Jury Still Out on Best Settings, Duration of Ultrasound Treatment for Chronic Joint Pain

By Lorraine L. Janeczko

June 08, 2019

NEW YORK (Reuters Health) - It is still too early to make definite recommendations on the settings or duration of therapeutic ultrasound for chronic pain in the knee, hip or shoulder, the authors of a systematic review say.

"The literature on knee arthritis is most robust, with some evidence supporting therapeutic ultrasound, though the delivery method of ultrasound (pulsed vs continuous) is controversial," they write in Pain Medicine, online May 16. "As a monotherapy, ultrasound treatment may not have a significant impact on functional improvement but can be a reasonable adjunct to consider with other common modalities."

Dr. Rohit Aiyer of New York-Presbyterian Hospital/Weill Cornell Medicine in New York City and his colleagues searched the literature for randomized controlled trials (RCTs) testing the effectiveness of therapeutic ultrasound for chronic pain of any cause in adults with knee, shoulder or hip pain they'd had for at least three months. The primary outcome was change over time in visual analog or pain scores on numerical rating scales.

The team identified eight trials for knee, seven for shoulder and none for hip pain that met the inclusion criteria. All eight trials showed improvement in knee pain, and three of the eight showed statistically significant improvement with therapeutic ultrasound versus the comparator, including sham ultrasound.

For shoulder pain, all seven trials showed decreased pain, but in four studies, therapeutic ultrasound was inferior to the comparator treatment.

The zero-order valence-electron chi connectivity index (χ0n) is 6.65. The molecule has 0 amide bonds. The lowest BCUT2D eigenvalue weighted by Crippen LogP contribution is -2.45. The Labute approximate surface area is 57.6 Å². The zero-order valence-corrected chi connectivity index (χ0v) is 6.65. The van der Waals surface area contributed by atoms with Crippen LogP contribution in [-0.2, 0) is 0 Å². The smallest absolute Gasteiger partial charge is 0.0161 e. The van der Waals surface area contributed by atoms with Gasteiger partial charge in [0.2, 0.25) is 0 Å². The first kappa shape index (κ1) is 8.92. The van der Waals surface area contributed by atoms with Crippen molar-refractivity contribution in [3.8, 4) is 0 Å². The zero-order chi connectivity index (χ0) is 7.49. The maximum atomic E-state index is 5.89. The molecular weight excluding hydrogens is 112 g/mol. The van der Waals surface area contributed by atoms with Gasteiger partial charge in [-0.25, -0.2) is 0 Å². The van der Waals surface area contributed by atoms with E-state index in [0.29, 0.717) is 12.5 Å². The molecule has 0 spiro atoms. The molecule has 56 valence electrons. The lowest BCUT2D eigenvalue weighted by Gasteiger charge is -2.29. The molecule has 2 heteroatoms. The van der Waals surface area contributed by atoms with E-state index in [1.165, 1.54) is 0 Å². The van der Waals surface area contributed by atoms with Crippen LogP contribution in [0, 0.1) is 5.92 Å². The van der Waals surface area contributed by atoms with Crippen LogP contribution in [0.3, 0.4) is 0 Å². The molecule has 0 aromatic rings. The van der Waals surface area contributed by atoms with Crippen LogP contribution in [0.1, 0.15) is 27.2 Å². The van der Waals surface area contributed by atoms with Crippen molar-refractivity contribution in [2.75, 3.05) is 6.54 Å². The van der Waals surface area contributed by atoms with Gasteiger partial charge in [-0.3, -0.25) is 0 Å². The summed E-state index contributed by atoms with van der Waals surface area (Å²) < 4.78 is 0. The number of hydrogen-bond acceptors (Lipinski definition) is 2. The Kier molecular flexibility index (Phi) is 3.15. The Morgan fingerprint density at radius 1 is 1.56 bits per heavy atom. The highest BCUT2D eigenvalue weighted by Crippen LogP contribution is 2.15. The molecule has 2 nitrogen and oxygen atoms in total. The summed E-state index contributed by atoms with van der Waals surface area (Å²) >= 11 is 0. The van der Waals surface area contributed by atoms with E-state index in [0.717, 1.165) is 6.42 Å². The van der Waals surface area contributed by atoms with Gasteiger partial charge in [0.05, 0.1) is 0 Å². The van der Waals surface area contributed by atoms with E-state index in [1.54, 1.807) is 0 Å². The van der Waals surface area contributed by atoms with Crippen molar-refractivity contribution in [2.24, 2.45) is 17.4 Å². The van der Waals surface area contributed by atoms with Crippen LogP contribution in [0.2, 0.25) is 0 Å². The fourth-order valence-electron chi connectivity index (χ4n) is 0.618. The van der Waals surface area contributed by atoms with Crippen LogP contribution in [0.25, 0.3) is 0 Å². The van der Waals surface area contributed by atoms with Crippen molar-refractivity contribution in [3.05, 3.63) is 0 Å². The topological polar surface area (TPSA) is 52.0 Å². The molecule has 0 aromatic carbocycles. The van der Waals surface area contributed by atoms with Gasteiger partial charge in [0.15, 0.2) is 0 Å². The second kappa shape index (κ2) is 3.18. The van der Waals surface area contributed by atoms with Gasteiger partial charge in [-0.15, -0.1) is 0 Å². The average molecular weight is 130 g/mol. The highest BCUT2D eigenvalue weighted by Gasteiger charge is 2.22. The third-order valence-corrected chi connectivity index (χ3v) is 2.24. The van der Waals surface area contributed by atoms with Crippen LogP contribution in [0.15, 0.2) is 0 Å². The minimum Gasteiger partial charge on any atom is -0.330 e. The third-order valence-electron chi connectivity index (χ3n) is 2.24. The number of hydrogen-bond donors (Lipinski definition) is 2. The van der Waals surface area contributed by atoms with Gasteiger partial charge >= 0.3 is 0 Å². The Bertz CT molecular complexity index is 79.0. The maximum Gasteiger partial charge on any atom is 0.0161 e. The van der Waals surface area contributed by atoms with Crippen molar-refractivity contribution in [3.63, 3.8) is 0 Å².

Dr. John J. Michalisin Jr., an assistant professor in the Department of Anesthesiology, Perioperative Care, and Pain Medicine at NYU Langone Health in New York City, told Reuters Health by email, "Despite its widespread use, there has been a significant gap in critically evaluating therapeutic ultrasound as a monotherapy for chronic extra-axial joint pain. Previous reviews were published over 20 years ago and they mainly reviewed ultrasound therapy as an adjunct treatment to another modality."

"A focus on improving function and reducing pain is paramount in the treatment of patients with chronic pain," advised Dr. Michalisin, who was not involved in the study. "As a noninvasive treatment with an excellent safety profile, ultrasound can be a reasonable adjunct to consider with other common modalities."

Dr. Eellan Sivanesan, director of neuromodulation in the Division of Pain Medicine at Johns Hopkins School of Medicine in Baltimore, Maryland, said by email that major joint pain is increasingly common, affects millions of people, and that new pain treatments are desperately needed.

"There is a pressing need for opioid alternatives, and this promising treatment needs further research to clearly identify its efficacy for chronic and acute pain conditions," noted Dr. Sivanesan, who also was not involved in the study. "Clinicians treating patients suffering from chronic pain related to major joints may now consider therapeutic ultrasound as another component of a multidimensional treatment plan to combat pain."

"These findings are in line with word-of-mouth reports amongst the community of physicians and other medical providers who treat patients living with pain," he explained. "However, it is surprising that although this treatment has existed for decades, it has still not received the attention and research support necessary to conduct large-scale clinical trials."

"The authors have provided a succinct overview of the handful of quality studies investigating therapeutic ultrasound for pain conditions," Dr. Sivanesan said.

Dr. Aiyer was not able to provide comments by press time.

The authors declare no funding sources or conflicts of interest.

SOURCE: https://bit.ly/2QN4VnU

Pain Med 2019.

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